31 October 2011

A challenge to the Church as winter closes in

Winter has closed in on Skerries ... the Harbour at dusk late this afternoon (Photograph: Patrick Comerford, 2011)

Patrick Comerford

Winter has closed in on Skerries. The clocks have gone back, darkness is closing in earlier and earlier each evening, and the rain and the winds had returned this afternoon.

Halloween had already arrived earlier in the day, with bonfire material being collected throughout Fingal in north Co Dublin – and being lit in some places. Younger teenagers were scurrying through fields, little children in costumes were holding parents’ hands as they wandered through the streets of Lusk, Rush and Skerries, building up their anticipation and expectation for the evening ahead.

One imaginative and creative mind in Lusk already had a humorous take on the evening ahead, with a flying witch crashing into a pole on her brookstick.

Halloween crash landed in Lusk this afternoon (Photograph: Patrick Comerford, 2011)

In Skerries, the caf├ęs and pubs were busy, despite the wind and rain. The tide was high, and the waters in the harbour were swelling and were a mixture of grey and Joycean snot-green in colour.

Back in Olive on Strand Street, where they know how to make the best double espresso, there was still an opportunity to sit in the open, albeit under the awning, and watch the rain pour down on Strand Street.

The best double espresso ... a table at the Olive in Strand Street, Skerries, this evening (Photograph: Patrick Comerford, 2011)

Later, the beach at the South Strand was deserted apart from a few strollers and a dog or two, and the tide was high.

But we are never alone. Tomorrow is All Saints’ Day. If it is not celebrated appropriately in our churches, with the Eucharist, how do we explain to a younger generation what Halloween is all about?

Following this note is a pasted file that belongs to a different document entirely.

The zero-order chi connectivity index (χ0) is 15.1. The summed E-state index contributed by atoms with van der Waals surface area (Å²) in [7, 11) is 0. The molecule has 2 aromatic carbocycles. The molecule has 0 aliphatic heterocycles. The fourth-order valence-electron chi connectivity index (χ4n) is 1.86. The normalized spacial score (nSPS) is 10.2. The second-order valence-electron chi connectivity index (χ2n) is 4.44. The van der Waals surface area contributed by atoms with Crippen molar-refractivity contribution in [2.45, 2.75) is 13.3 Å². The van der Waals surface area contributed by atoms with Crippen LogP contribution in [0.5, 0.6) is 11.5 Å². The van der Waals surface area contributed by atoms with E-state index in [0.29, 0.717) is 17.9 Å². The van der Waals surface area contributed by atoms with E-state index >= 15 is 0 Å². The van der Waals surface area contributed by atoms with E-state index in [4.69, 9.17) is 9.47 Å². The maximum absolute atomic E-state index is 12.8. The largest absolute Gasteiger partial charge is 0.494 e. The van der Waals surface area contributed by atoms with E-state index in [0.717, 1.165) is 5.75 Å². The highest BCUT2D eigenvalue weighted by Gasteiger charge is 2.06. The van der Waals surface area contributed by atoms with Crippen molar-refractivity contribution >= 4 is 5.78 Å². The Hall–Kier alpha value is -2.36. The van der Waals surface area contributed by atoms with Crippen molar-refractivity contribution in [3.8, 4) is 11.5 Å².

It is the Night of the Living Dead ... for the saints are alive, and we are part of the Communion of Saints, the Church Triumphant (Ecclesia Triumphans) and the Church Militant (Ecclesia Militans) are one Churchof and are together.

Halloween, or the Eve of All Hallows, is the evening before celebrating All the Saints, All the Holy Ones in Glory, the Saints of every time and place. This is the Eve of a Great Feast of Light – the Solemnity of All Saints, the saints in glory who have “inherited the light” (Colossians 1: 12-13), whether we are alive or dead, whether we have been canonised or faded into obscurity, whether they have given heroic examples in their lives, or they are unsung and unknown. We are all with God in endless joy.

And if we cannot explain Halloween and All Saints’ Day, how can we hope to explain the greater truths of Christmas and Easter?

On my way home, I was taken aback to see Christmas lights already lit up on the facade of Saint Joseph’s Church in Terenure. Why – it’s not even Advent?

But then the Church beyond Dublin is finding it hard to make the connection between being and doing, explaining and living. As the afternoon turned to evening, the news came that the Dean of Saint Paul’s Cathedral, London, the Right Revd Graeme Knowles, has resigned.

If the dean’s resignation, and the earlier, principled resignation of Canon Giles Fraser, are not to be in vain, then Bishop Richard Chartres must quickly reverse the disastrous decisions that have been taken about the protesters camped out in Paternoster Square.

Already, the credibility of the Church is being sorely tested.

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